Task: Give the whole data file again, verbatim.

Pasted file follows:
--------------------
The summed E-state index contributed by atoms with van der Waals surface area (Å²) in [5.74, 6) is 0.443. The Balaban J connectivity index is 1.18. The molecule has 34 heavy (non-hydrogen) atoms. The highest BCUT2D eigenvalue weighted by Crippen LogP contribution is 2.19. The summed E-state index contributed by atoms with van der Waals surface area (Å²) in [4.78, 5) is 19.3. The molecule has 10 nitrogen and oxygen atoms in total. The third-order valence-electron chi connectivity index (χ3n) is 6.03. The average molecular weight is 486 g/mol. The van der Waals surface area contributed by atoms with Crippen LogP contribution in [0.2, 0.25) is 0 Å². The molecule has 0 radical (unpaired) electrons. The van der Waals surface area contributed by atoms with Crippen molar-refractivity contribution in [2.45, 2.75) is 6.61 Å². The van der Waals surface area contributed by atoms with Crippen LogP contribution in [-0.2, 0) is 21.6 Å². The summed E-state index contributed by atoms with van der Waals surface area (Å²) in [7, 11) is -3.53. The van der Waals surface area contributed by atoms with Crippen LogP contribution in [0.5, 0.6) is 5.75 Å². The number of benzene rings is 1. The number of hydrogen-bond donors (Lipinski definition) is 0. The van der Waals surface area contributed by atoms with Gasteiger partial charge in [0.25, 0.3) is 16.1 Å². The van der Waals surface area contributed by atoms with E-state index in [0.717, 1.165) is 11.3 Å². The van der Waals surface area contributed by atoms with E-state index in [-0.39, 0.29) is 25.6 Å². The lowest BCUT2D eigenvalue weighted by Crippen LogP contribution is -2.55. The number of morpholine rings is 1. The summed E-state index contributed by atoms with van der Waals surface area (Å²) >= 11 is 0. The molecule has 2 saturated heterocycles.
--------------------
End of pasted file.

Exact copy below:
The summed E-state index contributed by atoms with van der Waals surface area (Å²) in [5.74, 6) is 0.443. The Balaban J connectivity index is 1.18. The molecule has 34 heavy (non-hydrogen) atoms. The highest BCUT2D eigenvalue weighted by Crippen LogP contribution is 2.19. The summed E-state index contributed by atoms with van der Waals surface area (Å²) in [4.78, 5) is 19.3. The molecule has 10 nitrogen and oxygen atoms in total. The third-order valence-electron chi connectivity index (χ3n) is 6.03. The average molecular weight is 486 g/mol. The van der Waals surface area contributed by atoms with Crippen LogP contribution in [0.2, 0.25) is 0 Å². The molecule has 0 radical (unpaired) electrons. The van der Waals surface area contributed by atoms with Crippen molar-refractivity contribution in [2.45, 2.75) is 6.61 Å². The van der Waals surface area contributed by atoms with Crippen LogP contribution in [-0.2, 0) is 21.6 Å². The summed E-state index contributed by atoms with van der Waals surface area (Å²) in [7, 11) is -3.53. The van der Waals surface area contributed by atoms with Crippen LogP contribution in [0.5, 0.6) is 5.75 Å². The number of benzene rings is 1. The number of hydrogen-bond donors (Lipinski definition) is 0. The van der Waals surface area contributed by atoms with Gasteiger partial charge in [0.25, 0.3) is 16.1 Å². The van der Waals surface area contributed by atoms with E-state index in [0.717, 1.165) is 11.3 Å². The van der Waals surface area contributed by atoms with E-state index in [-0.39, 0.29) is 25.6 Å². The lowest BCUT2D eigenvalue weighted by Crippen LogP contribution is -2.55. The number of morpholine rings is 1. The summed E-state index contributed by atoms with van der Waals surface area (Å²) >= 11 is 0. The molecule has 2 saturated heterocycles.